If the Olympic Games aim to constantly challenge the limits of human physical ability, the goal of international poster competitions is to ultimately challenge the maximum of human intelligence, creation and imagination in the visual communications field,” says Fang Chen, honor laureate of the 15th Colorado International Invitational Poster Exhibition (CIIPE).
Every two years, Colorado State University in Fort Collins becomes host to the globe with its international poster exhibition. The only one of its kind in the United States, CIIPE provides a graphic glimpse of the world’s most pressing social, economic and cultural issues. “It’s a forum for checking the health of our industries,” says Chen, who traveled to Colorado, from China, in 1997 to attend the 10th CIIPE—his first biennial. “That visit deeply enhanced my understanding of design.”
Now, an associate professor in the Department of Integrative Arts at Pennsylvania State University, Chen received degrees from the Hubei Academy of Fine Arts and Hubei Institute of Technology in Wuhan, China. Though he has been the recipient of numerous awards, served on design juries, has work in the permanent collections of the Bibliotheque Nationale de France, the Museum of Modern Art in Toyama and the Musee des Beaux-Arts de Mon and is author of several critical essays on design, Chen is not necessarily a commercial designer. “Poster design…is a philosophical endeavor,” he explains. “As a design educator, I feel obligated to practice it, since good teaching is based on professional knowledge and practice is essential for effective learning.” The poster is a teaching tool that allows Chen to share his ideas with his students and the world, through typography and imagery. “Poster design represents one of the most difficult challenges and requirements for creativity in graphic design,” he adds. “It is one of the best ways to help students in developing their creativity and generating ideas, exploring the most effective way to convey information.”
When choosing the three award-winning posters, Chen kept the following criteria in mind: “An idea is the soul of a poster and a good concept is the fruit of an analytical, as well as intuitive, process. An appropriate way of expressing the idea is also essential for a poster design.”
Of I represent the new symbol of peace by Mehdi Saeedi (Iran), Chen says, “In many countries and regions around the world, crows are not considered auspicious. People do not like to listen to their harsh cries. People are reluctant to see the bird with glossy black plumage as well; they think superstitiously that the black bird is an unlucky harbinger. Doves and crows have a similar appearance in outline. In this poster, a crow—instead of a dove—holds an olive branch symbolizing peace, which makes its significance totally different. Taking into account that the situation remains tense in the Middle East and Persian Gulf regions—especially with widespread concern over Iran’s nuclear program—this ‘ironic’ poster becomes more meaningful.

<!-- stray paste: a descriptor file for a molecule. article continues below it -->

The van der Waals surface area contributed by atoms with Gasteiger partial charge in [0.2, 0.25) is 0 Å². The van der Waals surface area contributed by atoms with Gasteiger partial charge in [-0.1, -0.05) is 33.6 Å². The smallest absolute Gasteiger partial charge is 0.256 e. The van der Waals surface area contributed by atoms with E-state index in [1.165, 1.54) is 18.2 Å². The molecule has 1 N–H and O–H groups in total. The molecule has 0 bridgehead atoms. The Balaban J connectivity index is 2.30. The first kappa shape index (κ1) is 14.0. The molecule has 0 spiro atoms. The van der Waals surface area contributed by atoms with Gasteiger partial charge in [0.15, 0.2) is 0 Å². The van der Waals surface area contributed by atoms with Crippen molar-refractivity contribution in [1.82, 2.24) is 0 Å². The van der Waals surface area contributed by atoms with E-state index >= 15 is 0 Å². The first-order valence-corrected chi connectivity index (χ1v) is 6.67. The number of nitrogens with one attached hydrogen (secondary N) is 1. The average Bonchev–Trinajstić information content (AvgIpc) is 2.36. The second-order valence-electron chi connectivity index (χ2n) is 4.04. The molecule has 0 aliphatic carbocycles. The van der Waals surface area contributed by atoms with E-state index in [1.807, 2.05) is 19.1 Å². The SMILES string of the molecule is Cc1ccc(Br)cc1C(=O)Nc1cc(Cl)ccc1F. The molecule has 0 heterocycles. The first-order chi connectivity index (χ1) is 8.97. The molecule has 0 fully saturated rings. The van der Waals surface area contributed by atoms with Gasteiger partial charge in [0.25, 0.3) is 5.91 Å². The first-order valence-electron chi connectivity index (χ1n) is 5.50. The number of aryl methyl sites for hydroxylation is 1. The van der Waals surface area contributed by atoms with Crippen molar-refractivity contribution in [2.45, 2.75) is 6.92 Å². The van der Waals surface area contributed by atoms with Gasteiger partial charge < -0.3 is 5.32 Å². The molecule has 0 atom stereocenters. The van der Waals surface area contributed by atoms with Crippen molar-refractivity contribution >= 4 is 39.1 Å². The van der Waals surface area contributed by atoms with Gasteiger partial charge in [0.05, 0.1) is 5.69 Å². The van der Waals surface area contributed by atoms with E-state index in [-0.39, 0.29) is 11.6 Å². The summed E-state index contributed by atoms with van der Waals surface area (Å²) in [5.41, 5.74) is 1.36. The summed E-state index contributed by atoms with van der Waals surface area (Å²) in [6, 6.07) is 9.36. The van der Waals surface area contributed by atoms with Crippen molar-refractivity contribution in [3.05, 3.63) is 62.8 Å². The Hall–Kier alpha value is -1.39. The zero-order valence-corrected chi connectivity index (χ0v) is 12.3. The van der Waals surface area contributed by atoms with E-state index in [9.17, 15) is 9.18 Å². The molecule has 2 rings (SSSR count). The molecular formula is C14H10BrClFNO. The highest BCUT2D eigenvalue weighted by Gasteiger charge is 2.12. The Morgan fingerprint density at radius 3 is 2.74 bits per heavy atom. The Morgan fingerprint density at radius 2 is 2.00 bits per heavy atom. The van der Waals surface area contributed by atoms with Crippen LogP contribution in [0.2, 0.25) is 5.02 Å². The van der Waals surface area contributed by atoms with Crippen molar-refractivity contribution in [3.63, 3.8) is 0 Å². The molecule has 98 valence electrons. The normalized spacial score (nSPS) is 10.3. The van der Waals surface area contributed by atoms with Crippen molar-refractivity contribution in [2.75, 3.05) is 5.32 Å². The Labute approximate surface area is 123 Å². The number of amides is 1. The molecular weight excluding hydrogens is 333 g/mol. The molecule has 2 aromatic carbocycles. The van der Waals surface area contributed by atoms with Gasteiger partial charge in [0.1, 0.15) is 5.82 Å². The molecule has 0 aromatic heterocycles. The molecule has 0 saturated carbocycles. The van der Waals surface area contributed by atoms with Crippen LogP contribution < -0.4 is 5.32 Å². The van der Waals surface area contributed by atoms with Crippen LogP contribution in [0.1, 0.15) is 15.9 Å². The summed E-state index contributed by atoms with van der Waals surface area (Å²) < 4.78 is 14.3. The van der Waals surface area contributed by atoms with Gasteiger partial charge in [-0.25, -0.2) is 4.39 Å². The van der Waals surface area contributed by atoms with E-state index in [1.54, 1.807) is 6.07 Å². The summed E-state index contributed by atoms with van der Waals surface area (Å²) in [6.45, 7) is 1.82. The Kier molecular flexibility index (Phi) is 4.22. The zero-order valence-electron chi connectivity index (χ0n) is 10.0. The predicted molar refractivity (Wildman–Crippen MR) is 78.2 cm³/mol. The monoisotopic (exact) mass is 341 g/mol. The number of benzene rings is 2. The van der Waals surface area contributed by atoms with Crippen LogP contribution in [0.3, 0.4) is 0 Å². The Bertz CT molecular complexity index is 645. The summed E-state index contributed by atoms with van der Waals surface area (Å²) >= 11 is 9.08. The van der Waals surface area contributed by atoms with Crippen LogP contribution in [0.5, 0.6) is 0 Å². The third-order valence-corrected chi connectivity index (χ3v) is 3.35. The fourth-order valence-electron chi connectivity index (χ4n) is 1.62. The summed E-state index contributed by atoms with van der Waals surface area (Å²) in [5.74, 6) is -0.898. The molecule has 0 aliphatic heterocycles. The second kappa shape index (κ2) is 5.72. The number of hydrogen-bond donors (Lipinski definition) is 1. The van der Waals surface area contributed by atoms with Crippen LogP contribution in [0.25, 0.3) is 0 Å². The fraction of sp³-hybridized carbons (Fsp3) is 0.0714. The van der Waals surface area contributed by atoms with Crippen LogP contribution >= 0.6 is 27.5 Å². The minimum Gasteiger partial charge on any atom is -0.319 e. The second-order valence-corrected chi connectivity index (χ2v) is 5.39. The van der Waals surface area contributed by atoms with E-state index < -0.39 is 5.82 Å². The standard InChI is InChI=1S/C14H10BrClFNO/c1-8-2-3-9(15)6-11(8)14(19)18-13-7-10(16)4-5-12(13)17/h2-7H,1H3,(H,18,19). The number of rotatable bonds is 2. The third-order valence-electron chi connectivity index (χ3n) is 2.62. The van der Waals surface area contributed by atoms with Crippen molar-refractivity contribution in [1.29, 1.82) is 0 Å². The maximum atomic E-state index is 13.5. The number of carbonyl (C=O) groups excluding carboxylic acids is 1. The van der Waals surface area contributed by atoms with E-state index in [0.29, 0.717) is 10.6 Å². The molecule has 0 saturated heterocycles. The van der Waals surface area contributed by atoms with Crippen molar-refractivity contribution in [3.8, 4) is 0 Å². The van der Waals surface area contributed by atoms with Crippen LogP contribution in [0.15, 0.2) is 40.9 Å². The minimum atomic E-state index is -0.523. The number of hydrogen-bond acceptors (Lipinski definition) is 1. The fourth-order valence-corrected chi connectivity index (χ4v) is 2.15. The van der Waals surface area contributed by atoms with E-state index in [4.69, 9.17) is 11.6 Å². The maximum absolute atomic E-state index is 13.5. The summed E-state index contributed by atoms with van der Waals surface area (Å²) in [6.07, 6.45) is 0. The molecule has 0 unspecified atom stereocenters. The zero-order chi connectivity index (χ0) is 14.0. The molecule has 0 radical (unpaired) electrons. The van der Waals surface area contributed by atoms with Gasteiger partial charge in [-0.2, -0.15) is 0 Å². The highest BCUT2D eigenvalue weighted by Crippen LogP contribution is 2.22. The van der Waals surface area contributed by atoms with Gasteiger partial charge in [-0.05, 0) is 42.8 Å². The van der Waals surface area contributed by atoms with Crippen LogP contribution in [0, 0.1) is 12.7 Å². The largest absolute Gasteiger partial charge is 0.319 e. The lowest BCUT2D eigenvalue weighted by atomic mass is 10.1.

“I have always believed that a good designer should be able to express complicated and profound meanings in a simple way. Also, a good design should not only convey messages, but cause people to think,” explains Chen. “Holger Matthies’s (Germany) poster for the German AGI Graphic Design Exhibition at the DDD Gallery in Osaka, Japan, presents his concept in a different way. The pithy typographical elements of this poster rely on the Gestalt principle, forcing the audience to fill in the missing parts of the typographic images.
“Looking by Lanny Sommese (United States),” Chen continues, “not only embodies the visual paradox and illusion, but also juxtaposes humor with wisdom. The black-and-white pencil drawing of a surprised, angst-ridden face frantically watches the brightly colored letterforms menacingly dance about the image to form the words that announce Sommese’s lecture at the University of South Carolina. It’s apparent that he used the magnetic plastic letters not only because they added to the playfulness of the image, but to enhance the meaning as well. These letters are normally used to stick on refrigerator doors to remind family members of upcoming events, such as his lecture. All of this inadvertently reveals a unique charm, rich in poetic flavor and fantasies—and thought-provoking.”
The 15th CIIPE featured work by 87 artists from 31 countries. Curator Linda Frickman admits that while no one particular theme emerged, there was “continued concern with social/political issues that we have seen before—a critique of the war and a wish for peace, environmental sustainability, globalization and commercialization, human rights. Some of the most poignant of these social posters came from artists who had emigrated from countries with social unrest.”
Though the exhibition ended last October, it lives online at www.sota.colostate.edu/ciipe/2007.html. The directors and Frickman are already planning the 16th exhibition for 2009. “We begin planning for the next biennial exhibition almost immediately after one ends. We evaluate the exhibition, begin discussions on choice of the laureate, the invite list and grant-writing,” Frickman explains. In less than a year, invitations will go out to designers, and again we wait to see our world reflected in the poster. ca